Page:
Real Life: Joy vs. Happiness

You only need look as far as most people’s Pinterest boards to find many, many quotes about happiness. When I started writing this post, I did a quick, informal count of my own quotes based board and totaled at least seven pinned quotes that mentioned the words happy or happiness. There were only two that mentioned joy: “Comparison is the thief to joy,” and “Let your joy rise to the surface.”

Why do I bring all this up? A couple weeks ago, I watched this short little snippet of an interview with Oprah and Stephen Colbert. Sort of an unlikely pair, to be sure, but I’ve watched this interview several times now. It really, really resonated with me. One, because Stephen’s own experience with grief and loss as a young person essentially mirror my own (his mentioning of the ‘secret name’ was like someone defining a condition you feel like you’ve had your whole life but could never get properly diagnosed). But, even more interesting was their discussion on joy versus happiness. In fact, both agreed that happiness was totally overrated. Oprah said, “Over the years, if I ask people what they really want, people always say, ‘I want to be happy.’ But they don’t even know what that really means. I’d much rather be joyful, on any given day, than just happy.”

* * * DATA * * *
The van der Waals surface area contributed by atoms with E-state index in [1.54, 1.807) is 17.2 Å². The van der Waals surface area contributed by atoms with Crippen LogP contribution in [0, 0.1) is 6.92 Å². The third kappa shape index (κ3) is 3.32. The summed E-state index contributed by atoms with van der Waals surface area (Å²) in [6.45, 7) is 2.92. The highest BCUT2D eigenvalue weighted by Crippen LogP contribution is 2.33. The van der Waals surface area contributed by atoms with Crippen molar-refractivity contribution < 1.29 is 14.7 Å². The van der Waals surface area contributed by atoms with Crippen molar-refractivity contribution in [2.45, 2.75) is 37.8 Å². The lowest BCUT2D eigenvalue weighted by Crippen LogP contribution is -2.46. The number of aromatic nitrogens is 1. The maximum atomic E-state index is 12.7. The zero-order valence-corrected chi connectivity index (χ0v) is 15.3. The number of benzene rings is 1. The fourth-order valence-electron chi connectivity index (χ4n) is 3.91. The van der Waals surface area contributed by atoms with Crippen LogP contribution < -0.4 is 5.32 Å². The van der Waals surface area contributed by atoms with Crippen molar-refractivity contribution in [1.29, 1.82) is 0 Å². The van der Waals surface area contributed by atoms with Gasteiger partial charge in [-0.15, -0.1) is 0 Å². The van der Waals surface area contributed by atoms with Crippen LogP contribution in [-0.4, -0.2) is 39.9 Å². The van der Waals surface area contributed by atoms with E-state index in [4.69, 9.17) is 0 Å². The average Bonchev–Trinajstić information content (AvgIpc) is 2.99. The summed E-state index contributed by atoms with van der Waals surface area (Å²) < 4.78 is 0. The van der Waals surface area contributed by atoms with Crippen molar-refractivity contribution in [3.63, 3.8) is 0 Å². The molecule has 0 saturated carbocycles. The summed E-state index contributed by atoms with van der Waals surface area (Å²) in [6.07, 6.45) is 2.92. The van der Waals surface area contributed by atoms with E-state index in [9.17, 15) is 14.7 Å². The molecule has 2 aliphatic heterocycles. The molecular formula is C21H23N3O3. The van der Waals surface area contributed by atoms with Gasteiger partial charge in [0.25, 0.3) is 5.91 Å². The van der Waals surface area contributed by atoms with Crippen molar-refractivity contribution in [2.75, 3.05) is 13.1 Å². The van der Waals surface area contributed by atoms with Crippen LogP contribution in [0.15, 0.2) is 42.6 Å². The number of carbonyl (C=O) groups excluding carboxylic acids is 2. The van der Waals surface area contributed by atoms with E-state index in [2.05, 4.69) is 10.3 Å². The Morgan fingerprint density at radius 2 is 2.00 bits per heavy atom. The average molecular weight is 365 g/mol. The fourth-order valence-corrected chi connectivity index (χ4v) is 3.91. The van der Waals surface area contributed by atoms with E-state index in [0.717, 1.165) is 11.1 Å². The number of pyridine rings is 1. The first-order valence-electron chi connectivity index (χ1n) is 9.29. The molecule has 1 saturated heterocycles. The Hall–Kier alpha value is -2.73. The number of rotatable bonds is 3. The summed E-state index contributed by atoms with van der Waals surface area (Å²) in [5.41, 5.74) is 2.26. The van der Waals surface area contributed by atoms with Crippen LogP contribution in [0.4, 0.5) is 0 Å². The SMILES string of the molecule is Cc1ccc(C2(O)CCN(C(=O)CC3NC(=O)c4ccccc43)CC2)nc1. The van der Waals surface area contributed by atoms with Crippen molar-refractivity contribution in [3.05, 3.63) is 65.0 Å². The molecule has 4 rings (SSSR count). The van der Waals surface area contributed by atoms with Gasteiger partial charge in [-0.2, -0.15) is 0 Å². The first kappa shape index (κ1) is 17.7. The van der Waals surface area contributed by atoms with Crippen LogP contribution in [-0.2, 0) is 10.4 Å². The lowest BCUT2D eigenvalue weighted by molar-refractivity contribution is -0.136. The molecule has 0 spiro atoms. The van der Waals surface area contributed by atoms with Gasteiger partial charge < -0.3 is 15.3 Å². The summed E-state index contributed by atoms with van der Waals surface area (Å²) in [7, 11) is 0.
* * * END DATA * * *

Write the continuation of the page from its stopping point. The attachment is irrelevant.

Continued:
I haven’t been able to stop thinking about this conversation! It’s so true that the majority of us say that we’re just seeking happiness. Our partners and friends, especially when we’re arguing or maybe struggling with where we are in life, might tell us, “I just want you to be happy.” So what is the difference between happiness and joy? I’ve been turning this over in my head a lot, and while I haven’t come up with anything concrete, the only thing I can point to is the difference in feeling when I’m joyful versus when I’m happy. Joyful is like sunlight. Pure gold. So effusive, bubbling, incandescent. Happiness just feels like contentment. Warm, and comfortable, but nowhere near as intense, and it feels like the emotion doesn’t carve out such a lasting memory in my brain. Which makes me wonder — is aiming for happy really aiming for being content?